The Mass Media and the Perpetuation of Despotism in Hama Tuma’s Selected Short Stories
Odhiambo G. Otieno; Edwin Mosoti (PhD); Elizabeth Odhiambo (PhD)

The African continent continues to grapple with challenges of despotic leadership. Since the citizens of various African countries have adopted a host of responses to counter despotism, the despots have reengineered the craft of despotism into a sly and manipulative form of leadership where countries project a hoodwinking façade of democracy while the masses remain oppressed. Ethiopia is one of the African countries which have been run by dictators yet she has steadily exhibited a backcloth of democracy. Modern despots recognize that one of the hallmarks of democracy in society is a free press hence they attempt to manipulate it in order to present a false front of democracy to influence the citizens‟ perception. This paper investigates the contribution of Hama Tuma‟s selected short stories in engaging the rampant and evolving phenomenon of despotism in the continent so as to unpack the new face of despotism. It particularly explores how the author exposes the mass media as a pliable tool used by despots in enhancing authoritarianism. Hermeneutics of suspicion is used for the critical reading and analysis of the selected short stories.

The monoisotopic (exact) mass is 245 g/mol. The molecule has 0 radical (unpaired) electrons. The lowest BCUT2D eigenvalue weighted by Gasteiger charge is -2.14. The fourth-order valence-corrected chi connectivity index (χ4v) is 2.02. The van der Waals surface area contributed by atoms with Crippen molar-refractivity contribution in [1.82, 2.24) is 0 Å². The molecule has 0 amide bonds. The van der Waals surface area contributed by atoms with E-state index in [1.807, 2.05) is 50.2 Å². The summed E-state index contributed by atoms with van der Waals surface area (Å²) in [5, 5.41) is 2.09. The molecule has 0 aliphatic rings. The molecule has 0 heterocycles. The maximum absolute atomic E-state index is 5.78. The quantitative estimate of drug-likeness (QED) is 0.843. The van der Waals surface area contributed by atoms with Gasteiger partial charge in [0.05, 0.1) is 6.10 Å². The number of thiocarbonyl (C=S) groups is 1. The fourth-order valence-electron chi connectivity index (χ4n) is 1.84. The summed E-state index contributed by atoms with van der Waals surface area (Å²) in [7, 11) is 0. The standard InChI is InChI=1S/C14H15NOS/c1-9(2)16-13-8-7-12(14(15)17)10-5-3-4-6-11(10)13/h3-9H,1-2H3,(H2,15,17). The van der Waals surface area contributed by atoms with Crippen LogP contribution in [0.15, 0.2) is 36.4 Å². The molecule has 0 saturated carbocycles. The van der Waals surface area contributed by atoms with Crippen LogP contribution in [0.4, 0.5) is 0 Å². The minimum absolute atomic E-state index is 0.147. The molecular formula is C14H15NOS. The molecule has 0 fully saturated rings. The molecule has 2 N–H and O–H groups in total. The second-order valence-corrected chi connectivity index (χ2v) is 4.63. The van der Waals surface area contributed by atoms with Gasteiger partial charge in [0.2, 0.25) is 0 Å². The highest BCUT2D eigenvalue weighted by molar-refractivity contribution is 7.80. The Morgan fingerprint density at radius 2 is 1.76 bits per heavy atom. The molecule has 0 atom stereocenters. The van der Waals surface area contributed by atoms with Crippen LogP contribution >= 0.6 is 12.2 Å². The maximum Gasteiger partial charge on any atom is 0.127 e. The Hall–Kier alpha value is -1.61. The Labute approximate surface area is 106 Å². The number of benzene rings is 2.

Full Text: PDF      DOI: 10.15640/ijll.v6n2a16